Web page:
Market research companies have long tried to make predictions about matters ranging from shopping patterns to election results by examining Web users' searches. Now, Google itself is getting in on the forecasting game. The company said it will scrutinize people's searches to provide what it calls "an early-warning system" for flu outbreaks.
The judge in the MySpace suicide case said this week that he might not let the prosecution tell the jury that 13-year-old Megan Meier killed herself, allegedly as a result of online harassment. If so, that would be the one sensible decision to date in this case -- a case that should never have been brought, let alone gotten this far in court.
Do lawmakers intend to ban online behavioral targeting? Some observers say there's a remote chance that the next Congress will introduce privacy legislation that outlaws behavioral targeting, both based on cookies and based on ISPs' use of deep-packet inspection. In fact, there's little evidence that such legislation is even being contemplated, much less that it will be introduced and enacted.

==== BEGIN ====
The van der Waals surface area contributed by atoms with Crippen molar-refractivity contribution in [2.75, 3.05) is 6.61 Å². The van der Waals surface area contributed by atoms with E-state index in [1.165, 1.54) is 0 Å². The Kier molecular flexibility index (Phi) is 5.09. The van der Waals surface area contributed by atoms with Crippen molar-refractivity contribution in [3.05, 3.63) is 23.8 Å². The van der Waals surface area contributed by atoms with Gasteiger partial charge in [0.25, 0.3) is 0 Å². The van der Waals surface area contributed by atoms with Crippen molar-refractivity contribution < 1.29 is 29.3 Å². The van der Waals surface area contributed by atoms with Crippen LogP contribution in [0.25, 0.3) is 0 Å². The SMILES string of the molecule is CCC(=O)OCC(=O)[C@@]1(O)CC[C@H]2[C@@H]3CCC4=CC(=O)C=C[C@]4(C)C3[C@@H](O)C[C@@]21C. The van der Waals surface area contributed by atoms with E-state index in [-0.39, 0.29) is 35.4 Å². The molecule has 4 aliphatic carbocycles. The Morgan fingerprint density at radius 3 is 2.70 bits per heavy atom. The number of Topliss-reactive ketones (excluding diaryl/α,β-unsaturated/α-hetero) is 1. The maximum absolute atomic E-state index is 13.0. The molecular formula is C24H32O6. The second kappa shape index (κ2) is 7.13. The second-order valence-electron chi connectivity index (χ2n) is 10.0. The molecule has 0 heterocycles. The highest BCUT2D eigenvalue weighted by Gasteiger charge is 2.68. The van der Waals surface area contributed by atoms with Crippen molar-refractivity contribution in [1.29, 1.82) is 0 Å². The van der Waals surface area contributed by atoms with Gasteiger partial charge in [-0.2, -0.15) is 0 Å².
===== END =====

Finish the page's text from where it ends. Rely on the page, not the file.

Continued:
Ray Beckerman has been such a thorn in the side of the RIAA that the organization recently asked a court to sanction him for "vexatious" conduct in defending people the group has sued. Today, Beckerman fired back with an answer charging the RIAA with attempting to keep its litigation efforts as secretive as possible.
NebuAd might think it had problems with privacy advocates, but that's nothing compared to what's in store for nascent mobile ad networks. One such network, Ringleader Digital, has unveiled its new "media stamp" -- a cookie-like item that creates and stores profiles about cell users based on the mobile sites they visit. Unlike online advertising cookies, however, the media stamps are stored on Ringleader Digital's servers and not browsers, which means users can't delete them.
Not even last-minute concessions to limit the deal were able to save the Yahoo-Google search ad pact. The companies announced today that they would not go ahead with their agreement in the face of opposition by the Department of Justice.
Google and Yahoo have reportedly downsized their search ad agreement in an effort to convince the Department of Justice to approve the deal.
The music industry's latest salvo against piracy involves lobbying for "three strikes" laws that would require ISPs to disconnect users who have shared copyrighted files online. France is gearing up to pass a "three strikes" law, while the U.K. and Australia are considering doing so, according to Ars Technica.